It is concern about how things might appear rather than risks of corruption that have alarmed a number of current and former JP’s about the burgeoning financial relationship between the Magistrates Association (MA) and a number of private sector Community Rehabilitation Companies (CRC's).

The MA is a charity operating under Royal Charter which represents the vast majority of the 22,000 JP’s in England and Wales. As part of its income generation strategy, the MA has set up an Education and Research Network to be made up of organisations “working within and around the justice system”. According to the latest issue of The Magistrate Magazine, “we already have five founding affiliate organisations on board”. According to one of the members of the Board who oversees the network, these are all CRC’s who have contributed £10,000 to join. In return they will enjoy the fruits of the research which is commissioned, with any money left over helping to fill a £50,000 gap in the MA’s budget.

What’s the problem some might ask? Surely this is simply an entrepreneurial effort to add to the body of knowledge about the workings of the criminal justice system while strengthening one of its key stakeholders. What happens in court and the decision-making of magistrates are relatively under researched areas where new information could be of considerable public benefit.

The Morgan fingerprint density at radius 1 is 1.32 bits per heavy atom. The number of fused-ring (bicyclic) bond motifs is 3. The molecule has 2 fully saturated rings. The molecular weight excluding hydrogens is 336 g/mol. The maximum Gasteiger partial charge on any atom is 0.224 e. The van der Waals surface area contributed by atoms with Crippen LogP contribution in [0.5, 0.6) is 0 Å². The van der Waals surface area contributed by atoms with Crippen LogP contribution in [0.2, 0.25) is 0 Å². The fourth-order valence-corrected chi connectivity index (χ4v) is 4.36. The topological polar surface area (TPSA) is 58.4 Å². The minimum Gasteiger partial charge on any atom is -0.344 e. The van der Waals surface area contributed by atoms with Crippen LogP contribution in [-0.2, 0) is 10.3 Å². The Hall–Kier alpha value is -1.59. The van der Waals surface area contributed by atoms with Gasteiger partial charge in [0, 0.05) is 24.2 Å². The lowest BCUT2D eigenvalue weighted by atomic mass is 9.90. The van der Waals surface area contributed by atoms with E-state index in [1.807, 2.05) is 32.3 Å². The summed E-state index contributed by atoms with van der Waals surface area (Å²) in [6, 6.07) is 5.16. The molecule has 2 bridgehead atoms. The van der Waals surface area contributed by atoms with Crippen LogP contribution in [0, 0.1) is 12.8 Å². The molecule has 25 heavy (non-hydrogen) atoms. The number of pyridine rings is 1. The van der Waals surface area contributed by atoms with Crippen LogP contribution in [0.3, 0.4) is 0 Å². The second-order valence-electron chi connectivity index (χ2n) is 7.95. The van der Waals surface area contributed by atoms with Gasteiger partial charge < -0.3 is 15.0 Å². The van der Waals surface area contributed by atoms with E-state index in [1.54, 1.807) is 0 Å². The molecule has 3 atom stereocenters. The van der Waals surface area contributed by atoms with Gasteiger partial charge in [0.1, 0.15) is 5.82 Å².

The problem is not about the work that the Network might produce, although there must be doubt about whether it can both research high quality studies and return much of a profit to the MA. It is rather that the investment by private companies gives an appearance that improper influence might be being sought. CRC's are controversial bodies, the outcome of a highly contested process of privatisation. Labour's election manifesto referred to the reckless privatisation of probation, meaning dangerous offenders are more likely to be monitored by companies with no track record of success, putting public safety at risk.

The most recent inspection report about the Transforming Rehabilitation changes that created the CRC's found signs of developing tensions with the National Probation Service "as managers considered what they were actually contracted to do and entitled to receive, rather than what they had traditionally done". In this unsettled context, the CRC's will be looking for all the friends they can find.